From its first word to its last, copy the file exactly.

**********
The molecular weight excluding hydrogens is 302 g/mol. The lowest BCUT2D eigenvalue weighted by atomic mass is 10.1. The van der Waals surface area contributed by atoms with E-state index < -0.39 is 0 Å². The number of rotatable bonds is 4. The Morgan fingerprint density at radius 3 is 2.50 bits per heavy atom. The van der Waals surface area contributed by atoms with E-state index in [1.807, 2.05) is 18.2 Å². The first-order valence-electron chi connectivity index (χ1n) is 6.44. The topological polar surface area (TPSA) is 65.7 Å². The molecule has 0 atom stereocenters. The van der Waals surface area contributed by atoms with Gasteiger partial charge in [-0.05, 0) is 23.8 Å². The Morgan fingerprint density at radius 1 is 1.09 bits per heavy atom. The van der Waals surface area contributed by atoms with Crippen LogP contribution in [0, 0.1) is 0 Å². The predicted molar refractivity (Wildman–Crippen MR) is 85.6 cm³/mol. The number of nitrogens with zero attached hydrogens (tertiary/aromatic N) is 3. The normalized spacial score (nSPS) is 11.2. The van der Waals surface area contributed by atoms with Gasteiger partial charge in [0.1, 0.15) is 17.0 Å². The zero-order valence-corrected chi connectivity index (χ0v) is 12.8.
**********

The molecular weight excluding hydrogens is 302 g/mol. The lowest BCUT2D eigenvalue weighted by atomic mass is 10.1. The van der Waals surface area contributed by atoms with E-state index < -0.39 is 0 Å². The number of rotatable bonds is 4. The Morgan fingerprint density at radius 3 is 2.50 bits per heavy atom. The van der Waals surface area contributed by atoms with E-state index in [1.807, 2.05) is 18.2 Å². The first-order valence-electron chi connectivity index (χ1n) is 6.44. The topological polar surface area (TPSA) is 65.7 Å². The molecule has 0 atom stereocenters. The van der Waals surface area contributed by atoms with Gasteiger partial charge in [-0.05, 0) is 23.8 Å². The Morgan fingerprint density at radius 1 is 1.09 bits per heavy atom. The van der Waals surface area contributed by atoms with Crippen LogP contribution in [0, 0.1) is 0 Å². The predicted molar refractivity (Wildman–Crippen MR) is 85.6 cm³/mol. The number of nitrogens with zero attached hydrogens (tertiary/aromatic N) is 3. The normalized spacial score (nSPS) is 11.2. The van der Waals surface area contributed by atoms with Gasteiger partial charge in [0.1, 0.15) is 17.0 Å². The zero-order valence-corrected chi connectivity index (χ0v) is 12.8.